There's a scene in Patriarch Run in which the sheriff unloads a few cylinders from his Colt Python service revolver into a paper plate at 150 yards.
I thought it'd be worthwhile to describe how it is I came to write such a scene. Many, many moons ago I was reading "Hitting At 200 Yards With A Handgun", an article written by a couple handloaders, Dan Keisey and Bill McConnell, and posted in the Tech Notes at Beartoothbullets.com.
The quick summary of their achievement is that Dan shoots a 5.25" five-shot group at 200 yards, a 3.62" five-shot group at 150 yards and a 1.97" three-shot group at 100 yards. Dan's revolver was topped with a 2.5X8 Leopold scope. That type of shooting is extraordinary. However, Bill took a more difficult path. He used iron sights to shoot an 8" group at 200 yards and a 3.5" group at 100 yards. Details about the loads and guns they used are available in their article.
I should point out a couple key differences between the article and my story. First, both shooters in the article used the .44 Magnum cartridge; whereas, the sheriff in my story uses the .357 Magnum cartridge. In terms of accuracy, the difference in cartridges is not very significant. Both cartridges are very accurate, especially when handloaded. Furthermore, the shooters in the article used longer barrels than the sheriff, which aids in accuracy. That being said, Bill states that the long-range groups from his 5.5" barrel were just as good as the groups from his 7.5" barrel, "With practice though the group fell into roughly the same size as with the longer barrel."
What's remarkable is that with a 5.5" barrel and iron sights, Bill was able to shoot 8" groups at 200 yards and 3.5" groups at 100 yards.
Bill's accomplishment inspired the scene in my story in which the sheriff uses a 4" Colt Python (a revolver renowned for its accuracy) to shoot a paper plate, which would be about 9" in diameter, at 150 yards. An easier task, in my estimation, than what Bill was able to accomplish.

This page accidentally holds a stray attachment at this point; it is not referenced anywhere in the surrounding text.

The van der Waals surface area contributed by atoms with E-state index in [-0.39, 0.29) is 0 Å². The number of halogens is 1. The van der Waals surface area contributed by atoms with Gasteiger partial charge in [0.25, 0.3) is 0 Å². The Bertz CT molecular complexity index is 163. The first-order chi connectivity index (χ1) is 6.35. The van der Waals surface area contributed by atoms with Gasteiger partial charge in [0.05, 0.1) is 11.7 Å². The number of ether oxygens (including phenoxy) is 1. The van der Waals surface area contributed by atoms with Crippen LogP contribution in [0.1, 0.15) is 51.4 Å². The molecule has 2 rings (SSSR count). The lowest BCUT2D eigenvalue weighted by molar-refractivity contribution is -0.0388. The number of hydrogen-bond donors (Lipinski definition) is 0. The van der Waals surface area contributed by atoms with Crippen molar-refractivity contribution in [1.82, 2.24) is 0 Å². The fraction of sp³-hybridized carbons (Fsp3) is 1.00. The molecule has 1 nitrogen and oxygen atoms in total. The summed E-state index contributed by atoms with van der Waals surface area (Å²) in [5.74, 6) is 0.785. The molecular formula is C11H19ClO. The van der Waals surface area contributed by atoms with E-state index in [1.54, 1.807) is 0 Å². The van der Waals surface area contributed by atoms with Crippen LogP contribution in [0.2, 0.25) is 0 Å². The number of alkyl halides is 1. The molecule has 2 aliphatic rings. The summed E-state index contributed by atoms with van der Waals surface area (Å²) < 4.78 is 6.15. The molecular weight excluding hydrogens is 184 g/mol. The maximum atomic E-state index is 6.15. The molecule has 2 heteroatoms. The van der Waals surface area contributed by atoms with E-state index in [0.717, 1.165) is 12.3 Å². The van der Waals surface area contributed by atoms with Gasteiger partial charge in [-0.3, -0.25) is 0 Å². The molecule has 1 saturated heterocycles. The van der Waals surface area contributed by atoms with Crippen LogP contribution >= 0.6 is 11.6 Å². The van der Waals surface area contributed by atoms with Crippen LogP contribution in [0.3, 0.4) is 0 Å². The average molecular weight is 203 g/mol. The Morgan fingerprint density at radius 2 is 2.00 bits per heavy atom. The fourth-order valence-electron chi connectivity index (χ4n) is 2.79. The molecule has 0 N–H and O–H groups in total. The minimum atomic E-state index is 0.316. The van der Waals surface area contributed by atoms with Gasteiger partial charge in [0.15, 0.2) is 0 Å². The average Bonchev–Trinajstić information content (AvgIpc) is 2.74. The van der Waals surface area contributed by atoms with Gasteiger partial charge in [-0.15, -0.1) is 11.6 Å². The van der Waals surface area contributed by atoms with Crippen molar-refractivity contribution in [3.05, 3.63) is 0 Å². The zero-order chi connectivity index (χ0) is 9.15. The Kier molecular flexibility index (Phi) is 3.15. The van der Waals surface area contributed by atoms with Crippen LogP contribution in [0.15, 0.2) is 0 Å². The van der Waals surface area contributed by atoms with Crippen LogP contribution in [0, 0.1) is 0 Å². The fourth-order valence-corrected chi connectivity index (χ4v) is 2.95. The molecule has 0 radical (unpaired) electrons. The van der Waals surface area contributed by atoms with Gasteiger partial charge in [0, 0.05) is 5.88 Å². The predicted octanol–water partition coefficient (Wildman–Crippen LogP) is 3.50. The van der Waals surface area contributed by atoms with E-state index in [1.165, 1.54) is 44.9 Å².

The scene serves, among other things, to establish the sheriff as an authority with his firearm.
Here's the Scene:
Billy, at ten years old, wanted to shoot that Winchester 1894 more than he wanted anything else in the world. He set five cans on five fence posts a full hour before the sheriff was due back. Paced off fifty yards, marked the spot with a line drawn by his boot heel and waited on the porch for the rest of the afternoon, until the sheriff’s car finally came up the drive.
“I take it you want to show me some shootin’.”
Billy loaded five cartridges into the magazine of the .22. “You reckon that’s fifty yards?”
The sheriff thought it was closer to sixty. “Looks like it to me.”
Billy shouldered the rifle and shot the first can off the fence. He levered in another round and did it four more times.
The sheriff put his hand on Billy’s shoulder. “I’d say that settles it.”
The next day he brought him a thousand .30-30 handloads. “This is a starter load. Shoot four cans out of five at seventy-five yards and I’ll heat it up a little.”
A month later, Billy shot another five cans off the fence.
“You think you’re ready for squirrels?”
“If you think so.”
The sheriff gave him a box of another thousand handloads. “This is a good load for squirrels. Just keep it away from the house. And it’s probably best not to talk about it with your mother.”
“And you leave an Abert’s squirrel alone. He has a right to do as he pleases. Shoot the fox squirrels.”
They walked together behind the house.
“You’ll find, as you get older, people aren’t all that different than squirrels. There are those who sustain their habitat and those whose sole purpose is to destroy it.”
Billy had no idea what the sheriff meant by that, but he remembered the words.
By the time the boy harvested his first mule deer, he was shooting paper plates at a hundred and fifty yards with iron sights. The sheriff would watch his trigger pull, his jaw muscles, his eye lids.
“That’s it. Nice and smooth.”
Billy’d hit the plate with every round in the magazine. And the sheriff would pat him on the shoulder and say it again, “That’s the evidence of a disciplined mind.” Then he’d draw his service revolver, take Billy’s place on the bench and empty a few cylinders into the same paper plate.